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The twin-engine Canadair CL-215 lands at the Elefsina Air Base west of Athens for just a few seconds before taking off again in another successful touch-and-go exercise. As the Hellenic Air Force’s firefighting pilots continue their assessment flights, the engineers of the Aircraft Maintenance Squadron are battling the clock in the hangar, scrambling to get the country’s water-dropping air fleet in fighting form ahead of the fire season.
This is no easy tasks, as the majority of the aircraft were purchased in 1974-79. Last year, the HAF gave the fire service nine of its 11 Canadair CL-215s to use, some of which presented mechanical problems while on the job last summer. Work is now under way to provide the service – which also has to contend with an aged fleet of fire trucks – with as many aircraft as possible before the weather heats up and Greece sees its usual barrage of wildfires.
“This aircraft was built in a different time and, therefore, according to a different philosophy,” says Captain Ioannis Sentouxis. “Nothing is automatic, so all the checks have to be done manually by the pilot. Even the pedals are wire-operated. There is no hydraulic assistance or a computer to monitor the engine’s performance and intervene when needed.”
These technological shortcomings mean that pilots have to keep an eye on the all of the aircraft's functions while also monitoring air traffic in the area, often amid dense smoke and rugged terrain.
"It's tough both mentally and physically," says Mr. Sentouxis.
Sentouxis sits in the cockpit of one of the CL-215s and points out each instrument, explaining what they do. He also tells us that many pilots suffer from back pain as the seats are not equipped with dampers and every bump and jolt shoots through their bodies.
That said, the Canadair CL-215’s 18-cylinder engine is one of the “most successful and advanced piston-powered engines ever developed,” according to squadron commander Lieutenant Colonel Giorgos Tsantidis. “As long as it is serviced and maintained it is reliable.”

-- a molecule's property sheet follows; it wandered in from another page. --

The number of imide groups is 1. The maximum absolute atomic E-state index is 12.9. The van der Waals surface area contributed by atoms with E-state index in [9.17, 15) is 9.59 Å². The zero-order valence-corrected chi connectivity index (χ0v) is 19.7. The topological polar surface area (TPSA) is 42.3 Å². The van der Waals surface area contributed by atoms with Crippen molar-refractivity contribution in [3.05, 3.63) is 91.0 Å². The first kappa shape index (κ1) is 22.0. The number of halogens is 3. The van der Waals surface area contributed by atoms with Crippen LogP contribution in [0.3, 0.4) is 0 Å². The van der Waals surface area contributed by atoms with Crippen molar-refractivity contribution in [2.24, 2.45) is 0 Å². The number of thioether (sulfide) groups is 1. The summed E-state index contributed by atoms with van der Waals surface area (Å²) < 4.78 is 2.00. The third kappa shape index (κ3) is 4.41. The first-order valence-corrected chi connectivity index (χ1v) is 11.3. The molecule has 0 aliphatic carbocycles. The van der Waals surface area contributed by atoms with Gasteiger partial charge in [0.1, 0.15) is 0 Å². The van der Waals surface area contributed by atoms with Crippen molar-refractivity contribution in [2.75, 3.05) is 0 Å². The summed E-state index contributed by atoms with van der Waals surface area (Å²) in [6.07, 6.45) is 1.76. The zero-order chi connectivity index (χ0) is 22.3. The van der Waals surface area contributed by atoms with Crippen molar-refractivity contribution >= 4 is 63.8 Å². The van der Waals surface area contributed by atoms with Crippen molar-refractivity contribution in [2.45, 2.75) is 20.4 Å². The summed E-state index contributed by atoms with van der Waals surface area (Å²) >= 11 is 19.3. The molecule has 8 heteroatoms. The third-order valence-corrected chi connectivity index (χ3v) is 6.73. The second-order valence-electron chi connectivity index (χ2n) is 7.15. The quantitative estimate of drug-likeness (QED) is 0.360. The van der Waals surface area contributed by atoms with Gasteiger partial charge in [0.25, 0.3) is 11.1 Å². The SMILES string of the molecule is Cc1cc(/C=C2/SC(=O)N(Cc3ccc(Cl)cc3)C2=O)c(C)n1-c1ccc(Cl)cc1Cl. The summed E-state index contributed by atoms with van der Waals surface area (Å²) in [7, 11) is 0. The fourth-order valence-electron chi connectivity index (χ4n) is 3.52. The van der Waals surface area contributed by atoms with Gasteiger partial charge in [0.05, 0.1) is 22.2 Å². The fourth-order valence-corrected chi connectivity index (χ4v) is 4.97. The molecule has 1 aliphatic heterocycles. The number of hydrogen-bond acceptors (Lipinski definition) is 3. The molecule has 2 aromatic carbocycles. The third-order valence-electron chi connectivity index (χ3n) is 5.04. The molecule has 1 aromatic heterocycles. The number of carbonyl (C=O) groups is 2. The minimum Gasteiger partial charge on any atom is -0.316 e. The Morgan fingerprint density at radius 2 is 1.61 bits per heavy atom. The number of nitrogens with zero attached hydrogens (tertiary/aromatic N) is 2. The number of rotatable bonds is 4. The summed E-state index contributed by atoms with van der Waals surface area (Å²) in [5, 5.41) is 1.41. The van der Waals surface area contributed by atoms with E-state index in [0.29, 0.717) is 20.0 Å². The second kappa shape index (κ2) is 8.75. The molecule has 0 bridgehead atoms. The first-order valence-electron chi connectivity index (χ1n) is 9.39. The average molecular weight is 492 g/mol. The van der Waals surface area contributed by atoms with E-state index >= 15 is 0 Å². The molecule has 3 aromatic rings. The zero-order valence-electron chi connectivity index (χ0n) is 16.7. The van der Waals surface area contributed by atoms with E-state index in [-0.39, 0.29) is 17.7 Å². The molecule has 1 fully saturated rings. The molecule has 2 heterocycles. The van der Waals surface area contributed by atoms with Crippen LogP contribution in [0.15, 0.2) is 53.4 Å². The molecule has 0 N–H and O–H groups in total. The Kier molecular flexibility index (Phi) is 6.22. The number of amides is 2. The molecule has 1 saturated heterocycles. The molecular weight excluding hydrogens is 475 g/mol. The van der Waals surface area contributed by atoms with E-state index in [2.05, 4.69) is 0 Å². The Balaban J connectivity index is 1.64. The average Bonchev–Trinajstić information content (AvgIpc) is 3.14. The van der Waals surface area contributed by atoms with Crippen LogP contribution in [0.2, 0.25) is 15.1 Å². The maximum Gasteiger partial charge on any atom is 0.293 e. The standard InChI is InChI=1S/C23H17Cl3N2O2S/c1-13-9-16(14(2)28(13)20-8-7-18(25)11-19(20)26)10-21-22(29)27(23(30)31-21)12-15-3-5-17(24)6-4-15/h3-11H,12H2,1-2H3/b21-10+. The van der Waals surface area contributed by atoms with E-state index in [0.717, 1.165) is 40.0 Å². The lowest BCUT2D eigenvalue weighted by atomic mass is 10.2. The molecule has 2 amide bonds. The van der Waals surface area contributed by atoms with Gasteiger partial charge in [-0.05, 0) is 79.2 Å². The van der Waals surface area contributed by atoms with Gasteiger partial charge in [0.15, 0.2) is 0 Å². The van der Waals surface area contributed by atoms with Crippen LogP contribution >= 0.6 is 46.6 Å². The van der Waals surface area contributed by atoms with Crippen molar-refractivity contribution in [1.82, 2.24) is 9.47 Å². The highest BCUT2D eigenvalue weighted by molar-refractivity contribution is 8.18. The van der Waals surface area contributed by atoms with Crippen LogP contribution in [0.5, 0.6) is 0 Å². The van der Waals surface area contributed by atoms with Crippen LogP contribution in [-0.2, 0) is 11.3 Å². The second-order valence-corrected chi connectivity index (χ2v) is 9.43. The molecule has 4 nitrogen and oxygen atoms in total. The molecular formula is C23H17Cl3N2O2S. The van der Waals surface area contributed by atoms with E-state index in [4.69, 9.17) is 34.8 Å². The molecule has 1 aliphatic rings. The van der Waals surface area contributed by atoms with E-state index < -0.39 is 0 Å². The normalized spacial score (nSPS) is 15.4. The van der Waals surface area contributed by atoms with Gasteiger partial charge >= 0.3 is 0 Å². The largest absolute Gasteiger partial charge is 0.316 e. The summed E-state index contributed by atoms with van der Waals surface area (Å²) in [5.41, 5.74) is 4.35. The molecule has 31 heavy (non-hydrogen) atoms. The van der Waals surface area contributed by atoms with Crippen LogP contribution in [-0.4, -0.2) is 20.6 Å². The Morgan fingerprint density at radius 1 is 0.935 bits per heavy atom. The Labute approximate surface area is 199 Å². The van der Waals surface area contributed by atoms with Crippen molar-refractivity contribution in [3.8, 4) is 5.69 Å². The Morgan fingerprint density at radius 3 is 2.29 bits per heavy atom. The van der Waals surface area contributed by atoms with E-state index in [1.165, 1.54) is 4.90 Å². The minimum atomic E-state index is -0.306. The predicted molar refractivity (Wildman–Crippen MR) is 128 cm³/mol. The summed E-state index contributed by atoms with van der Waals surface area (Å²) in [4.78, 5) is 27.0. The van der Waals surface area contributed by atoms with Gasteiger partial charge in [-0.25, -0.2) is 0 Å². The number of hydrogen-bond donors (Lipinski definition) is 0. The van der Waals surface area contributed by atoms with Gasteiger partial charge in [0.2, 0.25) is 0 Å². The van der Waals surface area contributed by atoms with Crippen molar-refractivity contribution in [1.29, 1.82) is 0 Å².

There are additional problems, however, arising from the fact that the basic design of the aircraft when it was first produced in 1969 already dated to the 1930s, while most of Greece's are around 40 years old. “Many of the parts are very hard to find so we can have long delays in repairing certain damage. It is a daily struggle,” says Lieutenant Colonel Antonios Vourvoulis as he shows us around the maintenance hangar.
There, two aircraft are undergoing their annual inspection and another is in the final stretch for being green-lighted for action. The entire plane is taken apart once a year and the engines are sent either to a repair firm in the United States or to the Hellenic Aerospace Industry. After a series of rigorous checks, the aircraft is reassembled and put through a series of test flights before being sent off to battle.
“The commonest problems are reduced performance, oil leaks and malfunction of the rotor shaft,” says Vourvoulis.
Every type of firefighting aircraft has its advantages and disadvantages, but in the case of the CL-215, the task at hand for everyone involved is that much harder. “They can only be in the air from dawn to dusk,” says Captain Vassilis Maris, who has been flying these aircraft for the past seven years.
The fuel for the CL-215s is also hard to come by and cannot be supplied by any civil airport. “It requires preparation and an operation to transport fuel to other locations when we are out of range of our usual supply centers,” says Maris.
“It is a reliable aircraft, but quite old. We would like to have something more modern,” adds one of the younger men of the crew, First Lieutenant Giorgos Papaioannou, who fought his first fires last year.
The first front he came up against was in Kapandriti, northeast of Athens, yet it was the huge fire on the Ionian island of Zakynthos that made the biggest impression. “We were flying over the island at dawn the next day and saw that everything was burned. It was so vast we didn’t know where to start. It really was very distressing,” he says.
For each of the 70-odd pilots of the 355 Tactical Transport Squadron, this is a period of preparation and alertness. Other than the available aircraft, they have also received a new batch from the maintenance crew that needs to be tested and evaluated so that they will be ready to respond to any call.
“There is no such thing as an easy fire. All of them are tough and require excellent reflexes,” says Sentouxis.
"There is only respect, no fear. You learn to respect the vessel."
It is impossible to predict what the next few months will bring and too early in the season to gauge whether there are indications of a tough fire season.
Greece’s General Secretariat for Civil Protection started drafting fire warning maps in 2003 and has a team of two forest rangers and a meteorologist executing this task. The job is quite challenging as they have to collect and interpret a plethora of data in order to assess the fire hazard in different parts of the country. They also measure the undergrowth in certain areas ahead of each summer in order to ascertain the risk of wildfires breaking out later in the season.
“What happens in the summer depends on different variables in the weather we will have, which are very hard to predict. All forecasts, at least in terms of meteorological parameters, are based on the next 24 hours at best. I therefore believe that unless we have major heat waves drying out the undergrowth, we will have a smooth summer,” says Foivos Theodorou, the general secretariat’s director of emergency planning and operations.
Back in Elefsina, engineers and pilots continue their preparations – working against the clock and multiple challenges.
"I wish our services won't be needed, but eventually we'll have to be on the frontline this summer," says Mr. Sentouxis.